Sarawak Petrochemical Hub could put Bintulu on the global PetChem map — SEDC

Tan Sri Abdul Aziz Husain

KUCHING, July 23: Sarawak Economic Development Corporation (SEDC) is optimistic that Bintulu has the potential to translate its strength as a world-renowned Liquified Natural Gas (LNG) producer towards being a similarly recognised petroleum chemical (PetChem) hub in the near future with the establishment of the Sarawak Petrochemical Hub.

“The development of the hub which was announced by Chief Minister Datuk Patinggi Abang Johari Tun Openg on July 2 will also help to boost the Sarawak government’s efforts in job creation along with contributing a potential of RM16 billion to RM20 billion to the state in terms of Gross Domestic Product (GDP),” SEDC chairman Tan Sri Abdul Aziz Husain revealed in a statement, today.

In line with Bintulu’s expected exponential economic growth, he disclosed SEDC has decided to buy two parcels of vacant land measuring some 1,002.2 acres located at Kidurong Industrial area off Jalan Sabekas at Tanjong Kidurong with a price of RM340 million because the land was a well-calculated strategic business decision.

It is also the only big piece of land available near the LNG petrochemical complex that is close to the seafront.

According to Abdul Aziz, the price for the land represented a discount of RM60 million or approximately 15 per cent over the market value of RM400 million and is well below market value based on a valuation by the state’s Land and Survey Department as well as independent valuers.


He added that SEDC got the land for a bargain and below market price at RM339,000 per acre even though the Land and Survey Department’s valuation was at RM344,000 per acre.

“The establishment of the Sarawak Petrochemical Hub will create a buzz of interest for key players in petrochemical industries and potentially it would attract investors as well as foreign direct investments (FDIs) where in return these will provide foreign funding, expertise and technologies to diversify industry, economy into downstream activities and products,” he pointed out.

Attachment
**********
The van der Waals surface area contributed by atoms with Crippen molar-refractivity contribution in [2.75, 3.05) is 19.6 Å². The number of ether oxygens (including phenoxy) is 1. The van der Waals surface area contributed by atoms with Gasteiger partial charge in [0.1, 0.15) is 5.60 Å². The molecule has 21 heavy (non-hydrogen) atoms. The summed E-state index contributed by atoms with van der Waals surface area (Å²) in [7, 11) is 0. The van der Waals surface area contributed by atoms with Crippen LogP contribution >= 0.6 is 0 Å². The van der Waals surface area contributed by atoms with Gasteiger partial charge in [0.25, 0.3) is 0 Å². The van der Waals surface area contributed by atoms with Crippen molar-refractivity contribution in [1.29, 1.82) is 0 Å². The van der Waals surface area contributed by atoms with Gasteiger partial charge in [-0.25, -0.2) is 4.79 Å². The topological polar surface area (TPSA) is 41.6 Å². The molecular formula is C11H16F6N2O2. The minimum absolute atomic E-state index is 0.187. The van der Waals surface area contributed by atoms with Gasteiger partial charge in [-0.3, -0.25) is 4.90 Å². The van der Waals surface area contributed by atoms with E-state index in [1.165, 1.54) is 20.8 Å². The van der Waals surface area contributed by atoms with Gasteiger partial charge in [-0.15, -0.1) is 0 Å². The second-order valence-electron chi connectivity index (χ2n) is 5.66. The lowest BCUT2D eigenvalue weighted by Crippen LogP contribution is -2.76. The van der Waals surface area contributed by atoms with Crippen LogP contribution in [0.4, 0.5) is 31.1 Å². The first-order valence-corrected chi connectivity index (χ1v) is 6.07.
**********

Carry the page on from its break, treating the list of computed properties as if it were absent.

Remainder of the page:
The acquisition of land would enable SEDC to leverage on the establishment of the hub where the future downstream value-added integrated petrochemical complex will be located.

“Bintulu is considered ideal for the establishment of the hub due to the accessibility to feedstock, being the landing point of offshore gas fields and close proximity to existing gas pipelines as well as the mass of activities such as ammonia/urea, LNG and Gas-to-Liquid (G-t-L) downstream industries which are already available there coupled with the heavy industries in nearby Samalaju.

“We must be aware the global demands for petrochemicals is surging and it will continue to grow. Thus, Sarawak has the potential to be an exporter of major or high value downstream petrochemical products generated through the investment activities in the hub.

“Petrochemical products are everywhere and are integral to modern societies. They include plastics, fertiliser, packaging, clothing, digital devices, medical equipment, detergents, all modes of transportation and vehicles, kitchen utensils, and many others. They are also found in many parts of the modern energy system, including solar panels, wind turbine blades, batteries, thermal insulation for buildings, and electric vehicle parts,” Abdul Aziz added.

According to him, it is expected that petrochemicals will account for more than one third of the global oil demand growth by 2030 and around half by 2050, according to an International Energy Agency (IEA) report titled ‘The Future of Petrochemicals — Towards more sustainable plastics and fertilisers.’

He noted that once completed and fully operational, the petrochemical hub will also stimulate Sarawak’s economic development towards becoming an export oriented economy where the development of centralised utility facilities would generate revenue from services provided to industry players.

This includes facilities maintenance, internal transport system, waste management, security services, centralised power distribution, water supplies, Air Separation Units (ASU), steam, gas feeds and other feed-stocks.

“In addition to stimulating Sarawak’s economy, the hub will also improve the quality of life for our local folks whereby there are jobs available there, and public transportation and infrastructure would be developed and enhanced,” Abdul Aziz asserted. — DayakDaily